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C/O Giant KendalThe Old Brewery, Wildman Street Kendal LA9 6EN

#MechanicMonday–most asked mechanic’s questions

   Words by ZAC Cycles

   on 04/11/2017 07:59:00

Puncture flat

Sometimes you are in the middle of nowhere riding on your own, most likely in a rush to get home and there isn’t a bike mechanic in sight! For those arrrrgggghhhhhhh bike failure moments we have put together a few Q&As of quick fixes and top tips if you can’t get to your local bike shop.

Q – I replaced the inner tube after a puncture but it went flat again straight away

A – Did you check the outside of the tyre, and the under-side, for any remains of the thing that caused the puncture in the first place; glass, thorn etc. Sharp and pointy things can sometimes get wedged and stuck in your tyre. Before you fully inflate the new inner tube make sure it is sat correctly within the wheel rim and inside of the tyre, otherwise it could get snagged when you blow it up resulting in another puncture.

Q – My gears are jumping

A – There are a few common reasons for this; new cables – cables will stretch initially which might make the chain skip when you change gear, the easiest temporary fix is to tighten the rear mech cable by screwing the barrel adjuster anti-clockwise. A very old cassette with worn teeth will also make your chain jump - time for a new cassette and don’t forget this might also mean a new chain, depending on its stretch.

Q - My chain is skipping and won’t shift properly

A – Chain might need a degrease or just a good old clean. Excess lube, or just general winter road stuff, can get clagged on and stuck in your chain which will stop it running smoothly. A cassette that is clogged with winter grime and grit could also cause your chain to jump about. Get that bike cleaned!

Chain skipping

Q – How do you put a chain back on

A – Changing into the big ring for that final sprint………and your chain falls off! Really easy to put back on, but you might have to give up on winning the sprint this time. Place the chain on the smallest ring on your cassette at the back, then drape it over the teeth on the top of your front chainring. Slowly turn the pedals forward which should pull the chain back into place.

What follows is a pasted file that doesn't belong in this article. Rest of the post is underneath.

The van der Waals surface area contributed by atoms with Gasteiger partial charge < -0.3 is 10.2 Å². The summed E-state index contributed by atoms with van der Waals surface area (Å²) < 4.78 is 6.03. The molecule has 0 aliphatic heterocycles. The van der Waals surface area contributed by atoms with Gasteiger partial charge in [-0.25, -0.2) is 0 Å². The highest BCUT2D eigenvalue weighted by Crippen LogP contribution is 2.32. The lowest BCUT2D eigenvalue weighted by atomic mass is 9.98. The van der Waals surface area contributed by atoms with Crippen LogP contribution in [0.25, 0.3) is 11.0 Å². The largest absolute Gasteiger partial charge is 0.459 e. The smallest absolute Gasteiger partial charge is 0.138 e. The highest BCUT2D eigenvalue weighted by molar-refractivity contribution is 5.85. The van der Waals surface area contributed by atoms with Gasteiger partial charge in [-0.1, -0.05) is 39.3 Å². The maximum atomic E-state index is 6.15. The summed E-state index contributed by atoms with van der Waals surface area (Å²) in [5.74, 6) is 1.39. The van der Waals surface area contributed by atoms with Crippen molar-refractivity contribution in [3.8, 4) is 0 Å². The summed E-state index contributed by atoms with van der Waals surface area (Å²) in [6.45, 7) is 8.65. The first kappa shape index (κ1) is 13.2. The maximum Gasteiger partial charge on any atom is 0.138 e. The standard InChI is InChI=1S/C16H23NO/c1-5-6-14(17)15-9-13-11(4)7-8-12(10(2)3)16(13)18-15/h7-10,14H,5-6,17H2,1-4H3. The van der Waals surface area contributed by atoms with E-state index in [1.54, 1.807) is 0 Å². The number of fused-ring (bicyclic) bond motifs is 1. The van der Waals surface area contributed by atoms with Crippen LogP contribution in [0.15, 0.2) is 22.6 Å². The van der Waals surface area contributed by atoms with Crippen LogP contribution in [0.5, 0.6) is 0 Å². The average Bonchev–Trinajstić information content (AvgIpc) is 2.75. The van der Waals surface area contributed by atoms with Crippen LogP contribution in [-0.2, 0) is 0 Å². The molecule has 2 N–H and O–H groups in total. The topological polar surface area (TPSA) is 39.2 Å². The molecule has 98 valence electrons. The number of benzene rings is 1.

If your chain keeps coming off if might be that it is too long so you will need to remove some to get the right length, or there is a damaged link so you will need to remove and replace the dodgy broken one. It’s also worth checking the rear or front mech limit adjustment screws to make sure they are set correctly. Possibly a job for the bike shop if you are confident doing any of this as if you get it wrong it can go really wrong.

Q – Everything feels a bit draggy and hard work

A – The wheel is probably catching on your brake blocks (or you have just eaten too many pies at the weekend??) Make sure your wheel is lined up in the drop-outs properly and your brake callipers haven’t been knocked out of alignment when you put the wheel back in.

Q – Which way to turn the pedals to get them off?

A – General rule is ‘righty-tighty’, ‘lefty-loosey’ (clockwise to tighten and counter-clockwise to loosen). This applies to the right side pedal but the left has reverse threads (stops it unscrewing when you pedal) so you need to do the opposite. Confused? We’ve all been there, realising half way through the pedals are now on even tighter!

Q – Creaking sound (that isn’t your knees)

A - Bottom brackets are often the first to get blamed for creaking noises but there are a few other things to check first which might be loose and causing the squeaks; chainring bolts, pedals, are cranks tensioned correctly, seat post and saddle and the one that nobody ever thinks to check, wheel skewers. If in doubt then it’s time to drop your bike off with us as some of these things require specialist tools to fix and can be tricky, especially if it is actually the bottom bracket.

Bottom bracket creaking

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